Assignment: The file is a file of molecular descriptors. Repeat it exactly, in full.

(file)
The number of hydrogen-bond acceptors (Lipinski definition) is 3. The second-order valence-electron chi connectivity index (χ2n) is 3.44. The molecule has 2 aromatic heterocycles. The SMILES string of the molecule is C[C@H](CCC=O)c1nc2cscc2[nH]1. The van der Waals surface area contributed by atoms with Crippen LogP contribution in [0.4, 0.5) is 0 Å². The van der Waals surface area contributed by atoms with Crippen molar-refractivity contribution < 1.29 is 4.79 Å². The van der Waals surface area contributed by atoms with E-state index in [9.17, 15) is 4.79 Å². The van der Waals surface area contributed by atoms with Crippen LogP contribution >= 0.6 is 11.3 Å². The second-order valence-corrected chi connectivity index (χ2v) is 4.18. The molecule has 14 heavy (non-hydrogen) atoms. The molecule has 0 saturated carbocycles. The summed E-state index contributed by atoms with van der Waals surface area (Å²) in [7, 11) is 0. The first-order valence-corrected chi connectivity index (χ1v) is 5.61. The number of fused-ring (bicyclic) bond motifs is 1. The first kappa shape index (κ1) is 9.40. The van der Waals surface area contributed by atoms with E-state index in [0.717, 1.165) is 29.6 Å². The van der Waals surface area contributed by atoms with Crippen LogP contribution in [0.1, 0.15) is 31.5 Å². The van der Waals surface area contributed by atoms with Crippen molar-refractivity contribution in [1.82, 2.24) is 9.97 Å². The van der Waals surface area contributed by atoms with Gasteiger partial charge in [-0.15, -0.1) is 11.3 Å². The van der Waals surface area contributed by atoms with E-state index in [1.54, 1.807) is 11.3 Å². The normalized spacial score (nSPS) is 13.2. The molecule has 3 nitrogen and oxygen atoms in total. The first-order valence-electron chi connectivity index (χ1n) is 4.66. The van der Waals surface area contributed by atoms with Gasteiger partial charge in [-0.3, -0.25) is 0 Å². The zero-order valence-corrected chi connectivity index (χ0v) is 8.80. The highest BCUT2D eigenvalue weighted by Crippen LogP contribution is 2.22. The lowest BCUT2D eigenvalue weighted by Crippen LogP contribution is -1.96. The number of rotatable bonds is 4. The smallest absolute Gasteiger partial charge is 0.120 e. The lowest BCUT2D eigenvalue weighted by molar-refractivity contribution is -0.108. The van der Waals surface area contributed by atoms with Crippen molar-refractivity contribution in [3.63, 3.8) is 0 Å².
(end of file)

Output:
The number of hydrogen-bond acceptors (Lipinski definition) is 3. The second-order valence-electron chi connectivity index (χ2n) is 3.44. The molecule has 2 aromatic heterocycles. The SMILES string of the molecule is C[C@H](CCC=O)c1nc2cscc2[nH]1. The van der Waals surface area contributed by atoms with Crippen LogP contribution in [0.4, 0.5) is 0 Å². The van der Waals surface area contributed by atoms with Crippen molar-refractivity contribution < 1.29 is 4.79 Å². The van der Waals surface area contributed by atoms with E-state index in [9.17, 15) is 4.79 Å². The van der Waals surface area contributed by atoms with Crippen LogP contribution >= 0.6 is 11.3 Å². The second-order valence-corrected chi connectivity index (χ2v) is 4.18. The molecule has 14 heavy (non-hydrogen) atoms. The molecule has 0 saturated carbocycles. The summed E-state index contributed by atoms with van der Waals surface area (Å²) in [7, 11) is 0. The first-order valence-corrected chi connectivity index (χ1v) is 5.61. The number of fused-ring (bicyclic) bond motifs is 1. The first kappa shape index (κ1) is 9.40. The van der Waals surface area contributed by atoms with E-state index in [0.717, 1.165) is 29.6 Å². The van der Waals surface area contributed by atoms with Crippen LogP contribution in [0.1, 0.15) is 31.5 Å². The van der Waals surface area contributed by atoms with Crippen molar-refractivity contribution in [1.82, 2.24) is 9.97 Å². The van der Waals surface area contributed by atoms with Gasteiger partial charge in [-0.15, -0.1) is 11.3 Å². The van der Waals surface area contributed by atoms with E-state index in [1.54, 1.807) is 11.3 Å². The normalized spacial score (nSPS) is 13.2. The molecule has 3 nitrogen and oxygen atoms in total. The first-order valence-electron chi connectivity index (χ1n) is 4.66. The van der Waals surface area contributed by atoms with Gasteiger partial charge in [-0.3, -0.25) is 0 Å². The zero-order valence-corrected chi connectivity index (χ0v) is 8.80. The highest BCUT2D eigenvalue weighted by Crippen LogP contribution is 2.22. The lowest BCUT2D eigenvalue weighted by Crippen LogP contribution is -1.96. The number of rotatable bonds is 4. The smallest absolute Gasteiger partial charge is 0.120 e. The lowest BCUT2D eigenvalue weighted by molar-refractivity contribution is -0.108. The van der Waals surface area contributed by atoms with Crippen molar-refractivity contribution in [3.63, 3.8) is 0 Å².